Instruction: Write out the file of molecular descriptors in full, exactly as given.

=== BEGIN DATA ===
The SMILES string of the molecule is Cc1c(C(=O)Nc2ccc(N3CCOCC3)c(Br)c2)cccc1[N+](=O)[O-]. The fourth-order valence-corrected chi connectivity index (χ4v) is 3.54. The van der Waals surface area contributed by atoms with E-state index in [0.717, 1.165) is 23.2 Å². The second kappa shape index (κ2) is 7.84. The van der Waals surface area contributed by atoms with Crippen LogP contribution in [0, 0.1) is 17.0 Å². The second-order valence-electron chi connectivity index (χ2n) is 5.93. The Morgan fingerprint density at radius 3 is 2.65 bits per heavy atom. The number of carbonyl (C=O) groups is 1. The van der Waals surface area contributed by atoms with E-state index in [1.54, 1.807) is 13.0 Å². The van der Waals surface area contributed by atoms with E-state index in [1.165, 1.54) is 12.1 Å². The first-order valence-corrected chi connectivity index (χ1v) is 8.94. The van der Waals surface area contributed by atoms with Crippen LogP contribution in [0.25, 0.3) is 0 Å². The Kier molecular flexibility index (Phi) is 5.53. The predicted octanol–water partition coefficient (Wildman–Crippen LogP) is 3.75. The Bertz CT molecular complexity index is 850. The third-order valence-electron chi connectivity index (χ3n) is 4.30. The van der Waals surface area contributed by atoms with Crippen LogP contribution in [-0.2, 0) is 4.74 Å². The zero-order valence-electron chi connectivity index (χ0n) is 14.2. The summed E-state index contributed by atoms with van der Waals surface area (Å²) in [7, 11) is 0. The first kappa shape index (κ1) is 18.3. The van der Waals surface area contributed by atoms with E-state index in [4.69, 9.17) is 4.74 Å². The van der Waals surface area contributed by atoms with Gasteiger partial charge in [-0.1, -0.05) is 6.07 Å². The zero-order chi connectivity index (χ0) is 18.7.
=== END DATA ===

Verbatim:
The SMILES string of the molecule is Cc1c(C(=O)Nc2ccc(N3CCOCC3)c(Br)c2)cccc1[N+](=O)[O-]. The fourth-order valence-corrected chi connectivity index (χ4v) is 3.54. The van der Waals surface area contributed by atoms with E-state index in [0.717, 1.165) is 23.2 Å². The second kappa shape index (κ2) is 7.84. The van der Waals surface area contributed by atoms with Crippen LogP contribution in [0, 0.1) is 17.0 Å². The second-order valence-electron chi connectivity index (χ2n) is 5.93. The Morgan fingerprint density at radius 3 is 2.65 bits per heavy atom. The number of carbonyl (C=O) groups is 1. The van der Waals surface area contributed by atoms with E-state index in [1.54, 1.807) is 13.0 Å². The van der Waals surface area contributed by atoms with E-state index in [1.165, 1.54) is 12.1 Å². The first-order valence-corrected chi connectivity index (χ1v) is 8.94. The van der Waals surface area contributed by atoms with Crippen LogP contribution in [0.25, 0.3) is 0 Å². The Kier molecular flexibility index (Phi) is 5.53. The predicted octanol–water partition coefficient (Wildman–Crippen LogP) is 3.75. The Bertz CT molecular complexity index is 850. The third-order valence-electron chi connectivity index (χ3n) is 4.30. The van der Waals surface area contributed by atoms with Crippen LogP contribution in [-0.2, 0) is 4.74 Å². The zero-order valence-electron chi connectivity index (χ0n) is 14.2. The summed E-state index contributed by atoms with van der Waals surface area (Å²) in [7, 11) is 0. The first kappa shape index (κ1) is 18.3. The van der Waals surface area contributed by atoms with E-state index in [4.69, 9.17) is 4.74 Å². The van der Waals surface area contributed by atoms with Gasteiger partial charge in [-0.1, -0.05) is 6.07 Å². The zero-order chi connectivity index (χ0) is 18.7.